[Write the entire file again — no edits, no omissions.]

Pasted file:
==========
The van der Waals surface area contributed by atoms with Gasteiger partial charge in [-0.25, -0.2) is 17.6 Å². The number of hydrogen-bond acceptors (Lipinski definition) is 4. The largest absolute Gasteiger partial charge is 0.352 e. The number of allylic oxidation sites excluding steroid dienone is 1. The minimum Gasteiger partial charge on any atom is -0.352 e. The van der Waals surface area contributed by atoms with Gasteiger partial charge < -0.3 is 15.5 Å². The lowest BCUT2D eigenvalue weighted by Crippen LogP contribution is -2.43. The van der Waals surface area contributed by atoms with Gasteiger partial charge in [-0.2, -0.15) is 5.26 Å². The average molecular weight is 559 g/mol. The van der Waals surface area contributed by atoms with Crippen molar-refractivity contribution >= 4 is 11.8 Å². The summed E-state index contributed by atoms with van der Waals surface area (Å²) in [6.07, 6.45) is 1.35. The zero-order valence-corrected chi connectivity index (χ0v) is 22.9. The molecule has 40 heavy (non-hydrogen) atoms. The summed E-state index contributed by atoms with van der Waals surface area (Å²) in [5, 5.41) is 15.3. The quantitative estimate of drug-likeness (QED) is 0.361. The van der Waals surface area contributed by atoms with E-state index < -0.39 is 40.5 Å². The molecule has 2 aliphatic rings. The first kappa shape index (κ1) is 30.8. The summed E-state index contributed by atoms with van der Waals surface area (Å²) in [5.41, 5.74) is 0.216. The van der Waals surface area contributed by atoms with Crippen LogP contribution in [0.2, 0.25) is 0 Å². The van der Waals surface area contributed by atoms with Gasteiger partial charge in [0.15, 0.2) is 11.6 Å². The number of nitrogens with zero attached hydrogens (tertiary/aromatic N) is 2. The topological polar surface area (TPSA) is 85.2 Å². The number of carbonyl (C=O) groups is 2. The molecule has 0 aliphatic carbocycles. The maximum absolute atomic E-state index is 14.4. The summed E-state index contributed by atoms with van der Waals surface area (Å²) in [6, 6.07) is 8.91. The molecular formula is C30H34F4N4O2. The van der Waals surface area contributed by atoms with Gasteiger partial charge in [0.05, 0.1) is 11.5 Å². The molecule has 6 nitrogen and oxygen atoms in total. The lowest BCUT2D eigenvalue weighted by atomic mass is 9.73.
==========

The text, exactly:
The van der Waals surface area contributed by atoms with Gasteiger partial charge in [-0.25, -0.2) is 17.6 Å². The number of hydrogen-bond acceptors (Lipinski definition) is 4. The largest absolute Gasteiger partial charge is 0.352 e. The number of allylic oxidation sites excluding steroid dienone is 1. The minimum Gasteiger partial charge on any atom is -0.352 e. The van der Waals surface area contributed by atoms with Gasteiger partial charge < -0.3 is 15.5 Å². The lowest BCUT2D eigenvalue weighted by Crippen LogP contribution is -2.43. The van der Waals surface area contributed by atoms with Gasteiger partial charge in [-0.2, -0.15) is 5.26 Å². The average molecular weight is 559 g/mol. The van der Waals surface area contributed by atoms with Crippen molar-refractivity contribution >= 4 is 11.8 Å². The summed E-state index contributed by atoms with van der Waals surface area (Å²) in [6.07, 6.45) is 1.35. The zero-order valence-corrected chi connectivity index (χ0v) is 22.9. The molecule has 40 heavy (non-hydrogen) atoms. The summed E-state index contributed by atoms with van der Waals surface area (Å²) in [5, 5.41) is 15.3. The quantitative estimate of drug-likeness (QED) is 0.361. The van der Waals surface area contributed by atoms with E-state index < -0.39 is 40.5 Å². The molecule has 2 aliphatic rings. The first kappa shape index (κ1) is 30.8. The summed E-state index contributed by atoms with van der Waals surface area (Å²) in [5.41, 5.74) is 0.216. The van der Waals surface area contributed by atoms with Crippen LogP contribution in [0.2, 0.25) is 0 Å². The van der Waals surface area contributed by atoms with Gasteiger partial charge in [0.15, 0.2) is 11.6 Å². The number of nitrogens with zero attached hydrogens (tertiary/aromatic N) is 2. The topological polar surface area (TPSA) is 85.2 Å². The number of carbonyl (C=O) groups is 2. The molecule has 0 aliphatic carbocycles. The maximum absolute atomic E-state index is 14.4. The summed E-state index contributed by atoms with van der Waals surface area (Å²) in [6, 6.07) is 8.91. The molecular formula is C30H34F4N4O2. The van der Waals surface area contributed by atoms with Gasteiger partial charge in [0.05, 0.1) is 11.5 Å². The molecule has 6 nitrogen and oxygen atoms in total. The lowest BCUT2D eigenvalue weighted by atomic mass is 9.73.